Different batteries arrived in camp with different degrees of proficiency. Percy’s 48th seems to have been well-prepared by life in Exhibition Camp, with mimic warfare in Toronto parks and a number of mounted inspections. The 55th also came to Camp long past the “suffering and despair” (1) that their first riding and driving lessons had induced.
Gordon Brown of the 50th Battery reported in mid-June: “I have only had one short ride since coming here and managed fairly well.” (2) He doesn’t seem overly confident about the experience.
Percy, on the other hand, was relaxed enough by now to describe himself as “resting in the saddle.”
By contrast, the 60th, which had formed in mid-March in Regina, had a lot of catching up to do. Not only was it newer than the 48th and the 55th by six weeks, but during its training in Regina,
the Battery had only four horses, and not a single gun; thus there was little opportunity of giving instruction in riding and driving; while for Section Gun Drill, crude models, made from orange boxes and waste lumber, did duty for field-pieces. It was not until a few days before the Battery left Regina that twelve-pounders and ammunition waggons were received. (3)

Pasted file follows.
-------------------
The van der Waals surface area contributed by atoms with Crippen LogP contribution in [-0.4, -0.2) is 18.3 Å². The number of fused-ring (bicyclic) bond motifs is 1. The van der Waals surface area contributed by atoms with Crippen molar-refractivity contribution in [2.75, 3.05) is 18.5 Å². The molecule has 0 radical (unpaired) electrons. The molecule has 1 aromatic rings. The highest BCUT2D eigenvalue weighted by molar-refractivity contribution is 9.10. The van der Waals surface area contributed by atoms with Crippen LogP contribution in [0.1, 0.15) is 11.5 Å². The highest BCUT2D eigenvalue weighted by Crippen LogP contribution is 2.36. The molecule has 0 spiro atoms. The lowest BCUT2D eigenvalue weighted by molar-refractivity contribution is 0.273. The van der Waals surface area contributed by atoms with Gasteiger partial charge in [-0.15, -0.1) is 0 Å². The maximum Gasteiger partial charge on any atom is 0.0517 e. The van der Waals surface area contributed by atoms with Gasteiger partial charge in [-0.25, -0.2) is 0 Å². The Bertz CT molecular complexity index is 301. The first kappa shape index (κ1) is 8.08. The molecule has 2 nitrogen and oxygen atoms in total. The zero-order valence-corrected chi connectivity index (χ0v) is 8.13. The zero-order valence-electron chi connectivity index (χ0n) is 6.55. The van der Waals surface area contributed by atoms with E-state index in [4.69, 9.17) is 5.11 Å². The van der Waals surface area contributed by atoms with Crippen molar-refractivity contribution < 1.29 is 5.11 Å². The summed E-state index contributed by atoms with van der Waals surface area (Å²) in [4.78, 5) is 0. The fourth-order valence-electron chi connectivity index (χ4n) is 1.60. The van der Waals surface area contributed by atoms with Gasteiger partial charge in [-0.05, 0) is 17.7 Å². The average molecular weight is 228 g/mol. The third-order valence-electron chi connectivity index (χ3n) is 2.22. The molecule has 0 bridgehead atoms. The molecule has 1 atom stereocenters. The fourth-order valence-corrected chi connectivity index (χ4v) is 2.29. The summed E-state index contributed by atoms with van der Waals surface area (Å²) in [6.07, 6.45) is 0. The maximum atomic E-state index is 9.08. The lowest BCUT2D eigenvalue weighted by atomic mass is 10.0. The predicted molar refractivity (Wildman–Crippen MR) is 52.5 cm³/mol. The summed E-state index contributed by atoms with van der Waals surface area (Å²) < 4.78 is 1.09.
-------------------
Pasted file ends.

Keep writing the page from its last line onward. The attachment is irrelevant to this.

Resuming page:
Then, at Petawawa, came “the first lessons in horsemanship”
—never to be forgotten—after which the men were glad to crawl to their tents, and in the cool of the evening dwell in retrospect on that weak moment when they had decided that their period of service to the Empire would be spent in a mounted unit.(4)
(1) MacArthur, D.C. The History of the Fifty-Fifth Battery, CFA. Toronto: H.S. Longhurst, 1919.2
(2) Robert Gordon Brown, letter to his mother. June 17, 1916, in The Canadian Letters and Images Project.
(3) The 60th CFA Battery Book 1916-1919. . 11
(4) The 60th CFA Battery Book 1916-1919. . 15
The photograph is from Percy’s large album. Though Percy is relaxed, his horse is fully alert, probably because of the nosebag being shaken in his direction. On the back, Percy has written “An Outrider — Tempting.”